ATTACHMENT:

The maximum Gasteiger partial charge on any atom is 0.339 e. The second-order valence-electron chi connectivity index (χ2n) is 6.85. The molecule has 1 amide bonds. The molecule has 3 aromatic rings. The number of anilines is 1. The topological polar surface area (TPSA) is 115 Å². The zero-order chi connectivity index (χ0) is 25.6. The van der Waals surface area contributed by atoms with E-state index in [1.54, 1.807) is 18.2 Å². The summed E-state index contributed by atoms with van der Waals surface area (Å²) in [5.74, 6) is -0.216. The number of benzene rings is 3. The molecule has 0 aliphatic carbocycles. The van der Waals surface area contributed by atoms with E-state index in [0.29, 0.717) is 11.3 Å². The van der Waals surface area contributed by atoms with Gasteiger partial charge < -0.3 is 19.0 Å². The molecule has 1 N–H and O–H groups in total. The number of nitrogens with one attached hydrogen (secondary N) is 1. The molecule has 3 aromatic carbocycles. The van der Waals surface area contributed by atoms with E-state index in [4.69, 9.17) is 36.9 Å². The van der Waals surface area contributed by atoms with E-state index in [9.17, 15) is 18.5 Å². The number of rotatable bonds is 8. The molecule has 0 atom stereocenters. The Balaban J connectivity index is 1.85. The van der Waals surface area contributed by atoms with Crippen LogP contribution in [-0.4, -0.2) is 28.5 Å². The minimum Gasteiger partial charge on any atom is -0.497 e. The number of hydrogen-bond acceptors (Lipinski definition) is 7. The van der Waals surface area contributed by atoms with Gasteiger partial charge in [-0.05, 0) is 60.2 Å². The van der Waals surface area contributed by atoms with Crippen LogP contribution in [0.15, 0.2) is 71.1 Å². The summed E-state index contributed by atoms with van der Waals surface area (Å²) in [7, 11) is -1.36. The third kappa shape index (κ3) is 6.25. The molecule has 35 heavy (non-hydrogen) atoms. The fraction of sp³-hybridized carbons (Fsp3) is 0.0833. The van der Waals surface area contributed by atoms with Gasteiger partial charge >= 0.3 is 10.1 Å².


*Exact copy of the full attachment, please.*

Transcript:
The maximum Gasteiger partial charge on any atom is 0.339 e. The second-order valence-electron chi connectivity index (χ2n) is 6.85. The molecule has 1 amide bonds. The molecule has 3 aromatic rings. The number of anilines is 1. The topological polar surface area (TPSA) is 115 Å². The zero-order chi connectivity index (χ0) is 25.6. The van der Waals surface area contributed by atoms with E-state index in [1.54, 1.807) is 18.2 Å². The summed E-state index contributed by atoms with van der Waals surface area (Å²) in [5.74, 6) is -0.216. The number of benzene rings is 3. The molecule has 0 aliphatic carbocycles. The van der Waals surface area contributed by atoms with E-state index in [0.29, 0.717) is 11.3 Å². The van der Waals surface area contributed by atoms with Gasteiger partial charge < -0.3 is 19.0 Å². The molecule has 1 N–H and O–H groups in total. The number of nitrogens with one attached hydrogen (secondary N) is 1. The molecule has 3 aromatic carbocycles. The van der Waals surface area contributed by atoms with E-state index in [4.69, 9.17) is 36.9 Å². The van der Waals surface area contributed by atoms with E-state index in [9.17, 15) is 18.5 Å². The number of rotatable bonds is 8. The molecule has 0 atom stereocenters. The Balaban J connectivity index is 1.85. The van der Waals surface area contributed by atoms with Crippen LogP contribution in [-0.4, -0.2) is 28.5 Å². The minimum Gasteiger partial charge on any atom is -0.497 e. The number of hydrogen-bond acceptors (Lipinski definition) is 7. The van der Waals surface area contributed by atoms with Gasteiger partial charge in [-0.05, 0) is 60.2 Å². The van der Waals surface area contributed by atoms with Crippen LogP contribution in [0.15, 0.2) is 71.1 Å². The summed E-state index contributed by atoms with van der Waals surface area (Å²) in [7, 11) is -1.36. The third kappa shape index (κ3) is 6.25. The molecule has 35 heavy (non-hydrogen) atoms. The fraction of sp³-hybridized carbons (Fsp3) is 0.0833. The van der Waals surface area contributed by atoms with Gasteiger partial charge >= 0.3 is 10.1 Å².